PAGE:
Re: [OAUTH-WG] WGLC for "OAuth 2.0 Security Best Current Practice"

Denis <> Thu, 07 November 2019 08:16 UTC

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From: Denis <>
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Date: Thu, 7 Nov 2019 09:16:29 +0100
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Subject: Re: [OAUTH-WG] WGLC for "OAuth 2.0 Security Best Current Practice"
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Hello Jared,

You raised the following question :
**Should other possible threats and vulnerabilities be included? 
Meaning, is the list the definitive known list?*

This list is certainly not a "definitive /known /list" since there 
exists an additional /known /threat that has been advertised to this list
for the fist time *exactly* 3 years ago. It is the right time to blow 
three candles !

This is not either "the best list of things that we have at this time", 
as Justin mentioned.

The current document only addresses external "attackers". The case of 
collusion between users is not mentioned.

The first description of such a kind of attack, named the "*Alice and 
Bob Collusion*" attack, was mentioned on this list
*on November the 7 th, 2016*. It is available at:

Considering collaborative users is critical when considering age 
verification. If a user legitimately obtains one attribute demonstrating
that he is over 18 and if that user voluntarily transmits such an 
attribute to another user that is below 18, the RP should be in a position
to detect that the attribute does not belong to that other user and 
should thus be in a position to reject it.

It is often believed that protecting secret keys or private keys in a 
secure element is an efficient and sufficient way to prevent such a 
attack between users against a RP. However, this is not true. There have 
been some implementations using OAuth and smart cards, but the simple 
of these two elements does not necessarily provide a secure solution.

The first user is in a position to perform all the cryptographic 
computations that the other user needs since it can perform any 
cryptographic computation
that the other user needs using secret or private key stored in his 
secure element.

*Whatever kind of cryptographic is being used, when two users 
collaborate, a software-only solution will be unable to prevent the 
transmission *
*       of an attribute of a user that possess it to another user that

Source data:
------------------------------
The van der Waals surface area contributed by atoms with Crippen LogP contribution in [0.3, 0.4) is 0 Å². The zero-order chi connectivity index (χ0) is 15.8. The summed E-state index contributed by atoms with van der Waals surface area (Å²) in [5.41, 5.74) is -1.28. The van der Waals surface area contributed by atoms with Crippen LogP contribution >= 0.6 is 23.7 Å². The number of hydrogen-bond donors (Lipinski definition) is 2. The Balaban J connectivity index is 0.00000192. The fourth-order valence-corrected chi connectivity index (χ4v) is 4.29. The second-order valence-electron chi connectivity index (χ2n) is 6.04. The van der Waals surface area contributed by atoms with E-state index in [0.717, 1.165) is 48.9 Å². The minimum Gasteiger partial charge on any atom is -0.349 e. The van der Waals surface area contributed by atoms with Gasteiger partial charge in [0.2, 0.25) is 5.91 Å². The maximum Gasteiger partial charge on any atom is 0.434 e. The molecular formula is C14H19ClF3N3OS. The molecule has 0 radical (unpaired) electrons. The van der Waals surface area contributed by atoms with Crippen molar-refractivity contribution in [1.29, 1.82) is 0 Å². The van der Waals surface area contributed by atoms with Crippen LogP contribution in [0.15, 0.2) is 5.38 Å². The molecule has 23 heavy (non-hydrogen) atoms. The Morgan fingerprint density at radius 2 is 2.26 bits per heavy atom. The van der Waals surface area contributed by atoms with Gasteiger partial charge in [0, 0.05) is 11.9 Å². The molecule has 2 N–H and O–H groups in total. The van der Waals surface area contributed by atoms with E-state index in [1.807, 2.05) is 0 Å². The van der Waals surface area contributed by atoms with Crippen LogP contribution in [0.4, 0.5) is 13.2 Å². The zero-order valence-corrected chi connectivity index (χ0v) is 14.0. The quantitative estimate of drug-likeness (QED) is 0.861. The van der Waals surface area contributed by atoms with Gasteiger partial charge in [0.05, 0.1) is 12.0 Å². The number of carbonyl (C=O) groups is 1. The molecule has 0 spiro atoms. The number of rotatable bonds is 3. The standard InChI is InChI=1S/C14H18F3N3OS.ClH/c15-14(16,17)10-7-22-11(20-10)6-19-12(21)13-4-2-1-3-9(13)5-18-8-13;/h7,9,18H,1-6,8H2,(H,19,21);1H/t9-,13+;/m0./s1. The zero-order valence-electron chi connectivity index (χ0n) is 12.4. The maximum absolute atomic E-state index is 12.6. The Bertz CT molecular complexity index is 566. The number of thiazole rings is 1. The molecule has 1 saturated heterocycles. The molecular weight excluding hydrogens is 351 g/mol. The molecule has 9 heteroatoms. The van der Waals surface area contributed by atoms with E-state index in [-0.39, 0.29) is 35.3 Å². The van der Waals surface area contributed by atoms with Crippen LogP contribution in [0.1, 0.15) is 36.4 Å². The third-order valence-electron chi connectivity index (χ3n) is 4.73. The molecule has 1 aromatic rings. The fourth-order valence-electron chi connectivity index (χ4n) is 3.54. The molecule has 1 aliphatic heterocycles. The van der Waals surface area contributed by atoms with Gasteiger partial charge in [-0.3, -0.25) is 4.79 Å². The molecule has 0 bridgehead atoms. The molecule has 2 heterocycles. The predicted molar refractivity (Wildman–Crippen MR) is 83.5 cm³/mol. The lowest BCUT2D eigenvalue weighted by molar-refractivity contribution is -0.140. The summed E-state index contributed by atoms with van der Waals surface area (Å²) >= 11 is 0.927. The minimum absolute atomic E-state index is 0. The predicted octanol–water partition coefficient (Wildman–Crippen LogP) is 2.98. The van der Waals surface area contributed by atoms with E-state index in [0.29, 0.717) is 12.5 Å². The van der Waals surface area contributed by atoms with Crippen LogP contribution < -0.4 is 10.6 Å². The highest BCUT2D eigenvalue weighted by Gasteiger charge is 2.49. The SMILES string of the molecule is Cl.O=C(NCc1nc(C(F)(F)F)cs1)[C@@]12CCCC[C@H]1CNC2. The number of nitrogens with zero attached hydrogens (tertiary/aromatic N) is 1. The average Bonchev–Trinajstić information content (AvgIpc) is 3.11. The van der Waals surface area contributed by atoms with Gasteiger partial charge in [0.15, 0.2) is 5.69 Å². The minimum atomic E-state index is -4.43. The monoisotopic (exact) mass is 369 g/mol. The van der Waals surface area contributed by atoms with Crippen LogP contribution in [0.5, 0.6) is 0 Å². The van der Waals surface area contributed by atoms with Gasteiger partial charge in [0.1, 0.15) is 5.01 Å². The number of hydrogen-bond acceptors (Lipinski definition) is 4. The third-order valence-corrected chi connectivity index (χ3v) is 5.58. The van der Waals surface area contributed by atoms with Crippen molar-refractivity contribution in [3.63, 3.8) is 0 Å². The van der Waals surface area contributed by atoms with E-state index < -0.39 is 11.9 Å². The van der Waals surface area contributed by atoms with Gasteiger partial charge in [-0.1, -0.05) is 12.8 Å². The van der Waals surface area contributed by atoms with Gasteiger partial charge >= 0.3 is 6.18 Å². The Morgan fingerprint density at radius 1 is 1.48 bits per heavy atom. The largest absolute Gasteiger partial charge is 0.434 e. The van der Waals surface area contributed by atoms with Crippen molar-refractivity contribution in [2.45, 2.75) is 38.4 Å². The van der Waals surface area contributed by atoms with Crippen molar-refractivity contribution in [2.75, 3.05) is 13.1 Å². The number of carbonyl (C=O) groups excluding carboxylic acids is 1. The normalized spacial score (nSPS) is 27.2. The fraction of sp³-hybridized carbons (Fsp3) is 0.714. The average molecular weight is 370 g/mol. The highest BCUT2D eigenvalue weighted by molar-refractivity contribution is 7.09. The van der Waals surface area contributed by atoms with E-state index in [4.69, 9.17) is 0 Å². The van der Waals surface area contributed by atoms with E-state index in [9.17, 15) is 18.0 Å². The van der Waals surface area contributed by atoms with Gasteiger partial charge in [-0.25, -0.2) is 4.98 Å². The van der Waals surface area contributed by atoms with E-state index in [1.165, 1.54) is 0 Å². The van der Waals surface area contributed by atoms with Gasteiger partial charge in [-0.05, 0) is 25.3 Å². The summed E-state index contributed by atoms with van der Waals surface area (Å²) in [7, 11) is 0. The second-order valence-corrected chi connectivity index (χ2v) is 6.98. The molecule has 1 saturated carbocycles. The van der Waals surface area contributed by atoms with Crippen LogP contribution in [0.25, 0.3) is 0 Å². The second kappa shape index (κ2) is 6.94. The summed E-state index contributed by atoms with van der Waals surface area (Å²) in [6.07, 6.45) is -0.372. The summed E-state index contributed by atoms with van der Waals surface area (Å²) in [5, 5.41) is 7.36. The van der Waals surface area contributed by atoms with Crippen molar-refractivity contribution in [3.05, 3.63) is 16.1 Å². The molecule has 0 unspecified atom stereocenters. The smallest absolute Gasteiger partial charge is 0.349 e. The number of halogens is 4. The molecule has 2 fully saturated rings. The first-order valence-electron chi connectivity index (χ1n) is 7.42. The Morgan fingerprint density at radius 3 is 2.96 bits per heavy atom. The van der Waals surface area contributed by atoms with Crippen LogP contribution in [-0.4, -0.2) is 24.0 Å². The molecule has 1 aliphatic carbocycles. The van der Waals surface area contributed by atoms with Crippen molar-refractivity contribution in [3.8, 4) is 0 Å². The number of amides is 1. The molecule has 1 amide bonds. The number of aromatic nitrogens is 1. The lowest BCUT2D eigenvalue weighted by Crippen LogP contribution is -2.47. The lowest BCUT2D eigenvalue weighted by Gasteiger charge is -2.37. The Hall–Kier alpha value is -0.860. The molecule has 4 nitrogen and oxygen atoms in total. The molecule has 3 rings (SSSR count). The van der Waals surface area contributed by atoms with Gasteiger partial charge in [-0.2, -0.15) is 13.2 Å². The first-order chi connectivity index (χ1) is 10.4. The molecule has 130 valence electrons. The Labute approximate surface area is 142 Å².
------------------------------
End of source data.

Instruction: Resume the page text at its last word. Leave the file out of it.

does not possess it. *
Additional functional properties are required for the secure element and 
the presence of those properties needs to be verified both by the RP
and the Authorization Server. There are six roles to be considered in 
order to be able to counter the Alice and Bob Collusion attack, namely:

  * Users (usually human users),
  * Clients,
  * Secure Elements (SE),
  * Authorization Servers (AS),
  * Relying Parties (RP), and
  * Secure Element Providers (SEP).

Note: Since RFC 6819 (OAuth 2.0 Threat Model and Security 
Considerations*) *does not include any figure, a figure illustrating 
these roles would be really helpful for the readers.

As a consequence, the protocols SHALL support exchanges where 
computations performed by the secure elements are part of the protocols.

I understand that it may be embarrassing to describe in this document an 
attack that cannot be countered using any of the OAuth 2.0 Security Best 
Current Practices
... but this is not a reason to conceal user's collaborative attacks in 
this document.

The fact is that any (secure) solution to the ABC attack SHALL be based 
on the use of secure elements and hence CANNOT be based on the use of a 
software only solution,
whatever kind of cryptographic algorithms would be used.

I believe that some of the material provided both in this email and in 
the email from November the 7 th, 2016 should be incorporated into this 
in order to address this missing threat.


> 1. Normative MUST/REQUIRED is fine in a BCP.
> 2. This is not the definitive list, but instead the best list of 
> things that we have at this time. There will be more attacks, and more 
> mitigations for those attacks.
>  — Justin
>> On Nov 6, 2019, at 3:16 PM, Jared Jennings < 
>> <>> wrote:
>> Hi,
>> This is my first time reviewing a document or responding to the 
>> group. So, with that introduction feel free to guide me along the way.
>> Reading through the document, I had a few high-level questions first. 
>> I will have more detailed comments later, once I know I'm on the 
>> right track and I assume those comments I should just share with the 
>> mailing list?
>> 1. Since the document is a "Best Practices" document, are the words 
>> "MUST" and "REQUIRED" and other definitive terms? Would instead 
>> SHOULD and RECOMMENDED be used?
>> 2. Should other possible threats and vulnerabilities be included? 
>> Meaning, is the list the definitive known list?
>> Thanks!
>> -Jared
>> Skype:jaredljennings
>> Signal:+1 816.730.9540
>> WhatsApp: +1 816.678.4152
>> On Wed, Nov 6, 2019 at 2:27 AM Hannes Tschofenig 
>> < <>> wrote:
>>     Hi all,
>>     this is a working group last call for "OAuth 2.0 Security Best
>>     Current Practice".
>>     Here is the document:
>>     Please send you comments to the OAuth mailing list by Nov. 27, 2019.
>>     (We use a three week WGLC because of the IETF meeting.)
>>     Ciao
>>     Hannes & Rifaat
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